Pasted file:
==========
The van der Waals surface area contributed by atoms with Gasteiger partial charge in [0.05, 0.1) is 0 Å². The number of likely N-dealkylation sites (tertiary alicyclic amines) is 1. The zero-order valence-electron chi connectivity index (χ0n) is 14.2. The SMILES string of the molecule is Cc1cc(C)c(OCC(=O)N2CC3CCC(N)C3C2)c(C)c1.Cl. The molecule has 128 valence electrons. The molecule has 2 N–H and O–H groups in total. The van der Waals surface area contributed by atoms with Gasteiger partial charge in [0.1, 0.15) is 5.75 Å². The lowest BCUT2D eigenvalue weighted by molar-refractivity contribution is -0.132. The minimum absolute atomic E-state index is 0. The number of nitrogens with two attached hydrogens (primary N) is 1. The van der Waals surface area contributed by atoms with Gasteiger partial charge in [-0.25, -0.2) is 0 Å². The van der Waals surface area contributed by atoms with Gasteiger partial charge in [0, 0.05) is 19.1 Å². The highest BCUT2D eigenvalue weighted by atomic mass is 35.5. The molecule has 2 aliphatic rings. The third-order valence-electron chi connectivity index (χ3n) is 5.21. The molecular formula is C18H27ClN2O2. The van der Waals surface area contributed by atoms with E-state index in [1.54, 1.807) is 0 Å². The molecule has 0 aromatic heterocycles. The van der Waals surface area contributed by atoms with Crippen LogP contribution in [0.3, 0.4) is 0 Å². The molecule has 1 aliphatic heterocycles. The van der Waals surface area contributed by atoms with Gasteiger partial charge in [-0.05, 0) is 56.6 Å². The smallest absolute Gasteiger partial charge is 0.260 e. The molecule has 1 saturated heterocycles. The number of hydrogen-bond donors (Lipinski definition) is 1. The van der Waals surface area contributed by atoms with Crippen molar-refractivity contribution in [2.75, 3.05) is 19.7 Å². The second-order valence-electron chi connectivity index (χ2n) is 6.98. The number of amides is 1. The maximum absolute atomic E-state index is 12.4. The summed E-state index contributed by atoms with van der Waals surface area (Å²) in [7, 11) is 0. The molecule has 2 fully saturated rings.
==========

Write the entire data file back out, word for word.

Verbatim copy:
The van der Waals surface area contributed by atoms with Gasteiger partial charge in [0.05, 0.1) is 0 Å². The number of likely N-dealkylation sites (tertiary alicyclic amines) is 1. The zero-order valence-electron chi connectivity index (χ0n) is 14.2. The SMILES string of the molecule is Cc1cc(C)c(OCC(=O)N2CC3CCC(N)C3C2)c(C)c1.Cl. The molecule has 128 valence electrons. The molecule has 2 N–H and O–H groups in total. The van der Waals surface area contributed by atoms with Gasteiger partial charge in [0.1, 0.15) is 5.75 Å². The lowest BCUT2D eigenvalue weighted by molar-refractivity contribution is -0.132. The minimum absolute atomic E-state index is 0. The number of nitrogens with two attached hydrogens (primary N) is 1. The van der Waals surface area contributed by atoms with Gasteiger partial charge in [-0.25, -0.2) is 0 Å². The van der Waals surface area contributed by atoms with Gasteiger partial charge in [0, 0.05) is 19.1 Å². The highest BCUT2D eigenvalue weighted by atomic mass is 35.5. The molecule has 2 aliphatic rings. The third-order valence-electron chi connectivity index (χ3n) is 5.21. The molecular formula is C18H27ClN2O2. The van der Waals surface area contributed by atoms with E-state index in [1.54, 1.807) is 0 Å². The molecule has 0 aromatic heterocycles. The van der Waals surface area contributed by atoms with Crippen LogP contribution in [0.3, 0.4) is 0 Å². The molecule has 1 aliphatic heterocycles. The van der Waals surface area contributed by atoms with Gasteiger partial charge in [-0.05, 0) is 56.6 Å². The smallest absolute Gasteiger partial charge is 0.260 e. The molecule has 1 saturated heterocycles. The number of hydrogen-bond donors (Lipinski definition) is 1. The van der Waals surface area contributed by atoms with Crippen molar-refractivity contribution in [2.75, 3.05) is 19.7 Å². The second-order valence-electron chi connectivity index (χ2n) is 6.98. The number of amides is 1. The maximum absolute atomic E-state index is 12.4. The summed E-state index contributed by atoms with van der Waals surface area (Å²) in [7, 11) is 0. The molecule has 2 fully saturated rings.